TOKYO – Japanese Foreign Minister called on the United States to support stability in the Indo-Pacific region by joining the Comprehensive and Progressive Agreement for Trans-Pacific Partnership (CPTPP), following China’s recent decision to enter into the trade pact.
âIt is important that the United States engage in the creation of a regional economic order, in particular by returning to [the negotiating table for] TPP, âToshimitsu Motegi said in a video message broadcast Saturday during the Mount Fuji Dialogue, an event hosted by the Japan Center for Economic Research and the Japan Institute of International Affairs.
It comes after China and Taiwan applied to join the CPTPP in September. While the United States initially played a central role in forming the bloc, Washington, under former President Donald Trump, withdrew from the pact in 2017.
Motegi’s remark echoed a message from Prime Minister Fumio Kishida earlier today saying the Japan-US alliance is the “cornerstone” of international peace and prosperity. Motegi also stressed that the leaders of Japan, the United States, Australia and India are committed to their âQuadâ defense pact, and that Tokyo âwill strongly promote concrete cooperation with others, including including ASEAN and Europe in the future â.
Regarding his stance on China, Motegi said that Japan “will not abandon core values ââand principles such as democracy, rule of law and free trade”, while working with Beijing “in areas where we can cooperate “.
“It is important to encourage China to shoulder its responsibilities as a great power,” Motegi added. He urged the international community to continue to monitor whether China’s Belt and Road Initiative projects will be “implemented in a manner consistent with international standards, with openness, transparency, economic efficiency in terms of costs. life cycle and debt sustainability “.
However, Motegi criticized China for benefiting from its status as a developing country in areas such as climate change, the World Trade Organization and development finance. “We must correct the distorted structure in which the international community continues to support the development of China, which is now the world’s second-largest economy,” he said.
Raymond Greene, the acting U.S. Ambassador to Tokyo, said in a video message that Washington expects “China’s non-market business practices and the use of economic coercion that harm workers. and businesses around the world are taken into account in any assessment of its membership potential. [to CPTPP]. “
But Greene has expressed support for Taiwan’s membership in the CPTPP. “Taiwan’s record as a responsible member of the WTO and its strong commitment to democratic values ââmust also be taken into account.” He did not say whether the United States would reconsider joining the pact.
Panelists attended the annual event both in person and virtually, with geopolitical tensions in locations ranging from the Taiwan Strait to the entire Indo-Pacific in the spotlight.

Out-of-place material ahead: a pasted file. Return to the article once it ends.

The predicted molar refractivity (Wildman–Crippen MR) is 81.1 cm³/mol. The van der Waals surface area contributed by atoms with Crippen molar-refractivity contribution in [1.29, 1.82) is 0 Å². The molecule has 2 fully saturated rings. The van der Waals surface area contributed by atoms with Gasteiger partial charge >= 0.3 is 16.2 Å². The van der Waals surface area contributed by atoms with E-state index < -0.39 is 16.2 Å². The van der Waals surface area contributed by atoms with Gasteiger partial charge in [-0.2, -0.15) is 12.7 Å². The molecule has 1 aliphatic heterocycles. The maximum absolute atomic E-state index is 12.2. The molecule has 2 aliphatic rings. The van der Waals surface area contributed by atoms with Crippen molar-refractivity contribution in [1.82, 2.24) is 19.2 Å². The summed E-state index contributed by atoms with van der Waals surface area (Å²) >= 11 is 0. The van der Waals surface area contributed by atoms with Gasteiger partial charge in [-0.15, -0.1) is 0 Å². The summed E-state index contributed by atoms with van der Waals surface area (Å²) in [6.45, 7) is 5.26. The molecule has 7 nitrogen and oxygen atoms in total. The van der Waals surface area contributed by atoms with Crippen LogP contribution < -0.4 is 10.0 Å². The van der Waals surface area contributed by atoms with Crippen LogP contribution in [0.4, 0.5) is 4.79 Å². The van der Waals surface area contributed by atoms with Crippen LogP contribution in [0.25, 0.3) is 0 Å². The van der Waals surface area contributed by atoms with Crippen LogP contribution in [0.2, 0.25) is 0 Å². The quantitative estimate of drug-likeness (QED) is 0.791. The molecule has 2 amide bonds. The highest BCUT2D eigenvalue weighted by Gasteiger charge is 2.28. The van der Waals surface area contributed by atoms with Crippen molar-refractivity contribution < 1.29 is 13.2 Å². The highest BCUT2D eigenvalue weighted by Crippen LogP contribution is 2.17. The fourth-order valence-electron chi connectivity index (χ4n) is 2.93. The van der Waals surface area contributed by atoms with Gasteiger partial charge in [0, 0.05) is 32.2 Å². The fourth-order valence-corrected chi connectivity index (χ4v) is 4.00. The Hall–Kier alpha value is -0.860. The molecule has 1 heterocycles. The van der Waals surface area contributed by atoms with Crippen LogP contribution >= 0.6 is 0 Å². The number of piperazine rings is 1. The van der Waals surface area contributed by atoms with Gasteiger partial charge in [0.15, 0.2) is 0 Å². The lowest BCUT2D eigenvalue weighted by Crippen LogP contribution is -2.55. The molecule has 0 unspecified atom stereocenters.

Daniel Russel, former US Assistant Secretary of State for East Asian and Pacific Affairs, said “deterrence” and “reassurance” would be essential to keep China in the Taiwan Strait. Beijing must be convinced that countries like Japan and the United States have the capacity and “the political will to resist aggression and impose very high costs” if China uses force against Taiwan, he said. -he declares.
Russel, now vice president of international security and diplomacy at the Asia Society Policy Institute, said that in order to avoid a devastating military conflict, the United States and Japan should reassure Beijing that the window does is not closed on the “One China” policy. Preventing Taiwan from declaring independence is more important to Chinese President Xi Jinping than uniting with Taiwan, he said.
Meanwhile, Katsutoshi Kawano, former chief of staff and staff of the Japanese Self-Defense Forces, spoke of US intermediate-range missiles as a potential deterrent for China. âJapan and the United States should jointly operate a medium-range missile,â Kawano said. “Japan inevitably comes to the forefront of global security as the United States has identified China as its greatest threat,” he added.
In the recent race for the leadership of the ruling Liberal Democratic Party in Japan, candidates were divided over whether the country should host American missiles.
During a panel, Randall Schriver, former deputy defense secretary for Indo-Pacific security affairs, said that the alliance between Tokyo and Washington is currently “truly the most important partnership in the Indo-Pacific region” , even compared to the Quad and the recently announced AUKUS alliance between the US, UK and Australia. “All the more so given the growing difficulties in the Taiwan Strait,” he added.
Schriver said the Quad and the UKUS “will not add operational value” in the short term. Rather, they will work across the board with the diplomatic efforts of governments in the region. “The headlines right now are dominated by AUKUS and Quad, but we should forget [them]”, he said.” The priority work really remains the modernization of our alliance. “